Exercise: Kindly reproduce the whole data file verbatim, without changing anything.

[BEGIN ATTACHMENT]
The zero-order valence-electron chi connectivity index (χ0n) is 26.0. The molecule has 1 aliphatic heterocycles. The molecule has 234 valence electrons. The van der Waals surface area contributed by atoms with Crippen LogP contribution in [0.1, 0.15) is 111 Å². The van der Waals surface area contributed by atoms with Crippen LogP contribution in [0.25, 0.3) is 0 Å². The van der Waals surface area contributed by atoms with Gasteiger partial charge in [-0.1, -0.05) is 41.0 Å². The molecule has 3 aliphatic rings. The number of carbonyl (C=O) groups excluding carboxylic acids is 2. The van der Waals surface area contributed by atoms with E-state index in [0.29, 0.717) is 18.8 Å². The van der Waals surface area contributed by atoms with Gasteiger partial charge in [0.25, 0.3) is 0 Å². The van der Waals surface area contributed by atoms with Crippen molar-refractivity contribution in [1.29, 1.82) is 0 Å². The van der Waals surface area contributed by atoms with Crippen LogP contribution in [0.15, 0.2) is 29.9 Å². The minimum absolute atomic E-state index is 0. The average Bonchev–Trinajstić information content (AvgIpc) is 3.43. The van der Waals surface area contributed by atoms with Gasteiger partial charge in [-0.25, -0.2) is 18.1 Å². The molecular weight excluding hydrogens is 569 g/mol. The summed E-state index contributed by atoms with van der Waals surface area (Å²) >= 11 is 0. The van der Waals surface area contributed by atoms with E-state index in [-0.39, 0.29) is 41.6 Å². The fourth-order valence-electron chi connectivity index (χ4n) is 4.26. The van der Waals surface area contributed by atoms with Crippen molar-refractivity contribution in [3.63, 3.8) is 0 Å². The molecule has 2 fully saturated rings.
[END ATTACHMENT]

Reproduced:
The zero-order valence-electron chi connectivity index (χ0n) is 26.0. The molecule has 1 aliphatic heterocycles. The molecule has 234 valence electrons. The van der Waals surface area contributed by atoms with Crippen LogP contribution in [0.1, 0.15) is 111 Å². The van der Waals surface area contributed by atoms with Crippen LogP contribution in [0.25, 0.3) is 0 Å². The van der Waals surface area contributed by atoms with Gasteiger partial charge in [-0.1, -0.05) is 41.0 Å². The molecule has 3 aliphatic rings. The number of carbonyl (C=O) groups excluding carboxylic acids is 2. The van der Waals surface area contributed by atoms with E-state index in [0.29, 0.717) is 18.8 Å². The van der Waals surface area contributed by atoms with Gasteiger partial charge in [0.25, 0.3) is 0 Å². The van der Waals surface area contributed by atoms with Crippen molar-refractivity contribution in [1.29, 1.82) is 0 Å². The van der Waals surface area contributed by atoms with Crippen LogP contribution in [0.15, 0.2) is 29.9 Å². The minimum absolute atomic E-state index is 0. The average Bonchev–Trinajstić information content (AvgIpc) is 3.43. The van der Waals surface area contributed by atoms with Gasteiger partial charge in [-0.25, -0.2) is 18.1 Å². The molecular weight excluding hydrogens is 569 g/mol. The summed E-state index contributed by atoms with van der Waals surface area (Å²) >= 11 is 0. The van der Waals surface area contributed by atoms with E-state index in [-0.39, 0.29) is 41.6 Å². The fourth-order valence-electron chi connectivity index (χ4n) is 4.26. The van der Waals surface area contributed by atoms with Crippen molar-refractivity contribution in [3.63, 3.8) is 0 Å². The molecule has 2 fully saturated rings.